3. People everywhere (not to mention every other living thing) are subject to potential health hazards from the production of these chemicals and the subsequent concentration of the poisons in the food chain. Regulatory attempts in the U.S. are ineffective in preventing exposure to dangerous chemical pesticides as residues in our food. The situation in Third World countries is more severe. Van den Bosch cites many examples of poisoning by properly registered and labeled U.S.-produced insecticides sold to developing countries. 

He implores us to consider an alternative to the “poison ’em” strategy. Various pest control tactics can be effectively employed in combination to constitute an integrated pest management strategy.6 These include cultural pest control techniques, the use of natural enemies of pests (predators and also parasites, which are usually flies or tiny wasps that eventually kill the host), resistant plant varieties and the judicious use of pesticides which are specific to the problem and only applied when necessary. Examples of such programs which have been implemented in California include mosquito control, street tree pest control, citrus orchard pest control and even an integrated pest management scheme for cotton. These programs work! Not only are crop yields and quality maintained or improved, but pesticide use is drastically cut and the cost is often much lower. In the case of cotton, insecticide use and per acre control costs dropped by more than 50%, but rational pest control such as this is only practiced in 10% of the cotton fields. 

How do growers fall victim to the insecticide treadmill? Van den Bosch offers several routes of influence. First, growers are confronted with an onslaught of pressures promoting agrichemicals. Agmags are distributed to growers free of charge with chemical ads (eco-pornography) that may occupy a majority of page space. These companies “discourage” printing of articles on alternative pest control methods. Even Life magazine opted not to print an article on IPM when the editors were leaned on by agchem honchos. 

Beyond commercial advertising considerations lies a second impetus. A great percentage of farm advisors are employed by pesticide companies, and are nothing else than commissioned pesticide salespeople. Van den Bosch likens this to pharmacists giving medical advice rather than doctors. An example of such ludicrous advice-practice involves pressure toward pesticide insurance (that is, the use of spray calendars which schedule pesticide treatments to assure pest-free crops instead of monitoring pest populations and treating only when necessary — when pest populations are above the economic threshold).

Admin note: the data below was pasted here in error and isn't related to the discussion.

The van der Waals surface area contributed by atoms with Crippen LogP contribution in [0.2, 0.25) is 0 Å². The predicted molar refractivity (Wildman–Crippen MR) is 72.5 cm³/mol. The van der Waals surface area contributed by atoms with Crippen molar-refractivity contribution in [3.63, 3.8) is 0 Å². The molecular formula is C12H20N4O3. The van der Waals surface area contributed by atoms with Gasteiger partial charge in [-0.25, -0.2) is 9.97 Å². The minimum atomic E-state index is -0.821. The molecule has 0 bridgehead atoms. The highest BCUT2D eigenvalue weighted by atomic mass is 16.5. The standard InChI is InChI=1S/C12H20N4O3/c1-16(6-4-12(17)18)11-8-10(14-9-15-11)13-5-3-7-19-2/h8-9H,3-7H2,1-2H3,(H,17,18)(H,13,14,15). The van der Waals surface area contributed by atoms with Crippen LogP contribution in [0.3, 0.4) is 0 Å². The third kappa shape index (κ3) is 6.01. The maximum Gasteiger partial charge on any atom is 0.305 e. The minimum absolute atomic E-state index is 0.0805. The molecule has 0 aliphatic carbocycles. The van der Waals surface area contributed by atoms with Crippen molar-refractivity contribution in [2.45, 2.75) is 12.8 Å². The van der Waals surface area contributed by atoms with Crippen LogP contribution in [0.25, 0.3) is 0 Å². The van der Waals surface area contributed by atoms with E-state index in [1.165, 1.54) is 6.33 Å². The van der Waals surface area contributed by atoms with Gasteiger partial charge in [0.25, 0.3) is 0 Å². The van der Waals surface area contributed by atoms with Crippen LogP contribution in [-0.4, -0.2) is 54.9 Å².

Thirdly, bank loan and government subsidy procurement can indeed be influenced by whether or not the grower includes pesticide insurance in his/her management plans. Fourthly, the prevailing attitude is such that we are compelled to kill bugs. A Washington State researcher sums up the problem van den Bosch calls “agri-macho techno-fascination” in a phone conversation: “It’s crazy, Van: you just can’t get some of the growers to follow the integrated program, after 10 years of success. It seems like it’s in their blood to crank up their rigs and go out and spray the groves. And when they do this they foul things up. I don’t understand it. They completely forget that just a few years ago the apple orchards of central Washington were burning up with spider-mite infestations created by excesses in spraying practices”. Finally, the ever-prevailing mystique of science is used to maintain the insurmountable gap between grower and researcher. The privileged information phenomenon places the grower at the mercy of the “experts”, such as farm advisor salespeople and U.S.D.A. or land-grant university researchers (see van den Bosch’s chapter entitled “Science for Sale”) who often serve agrichemical industry interests as well.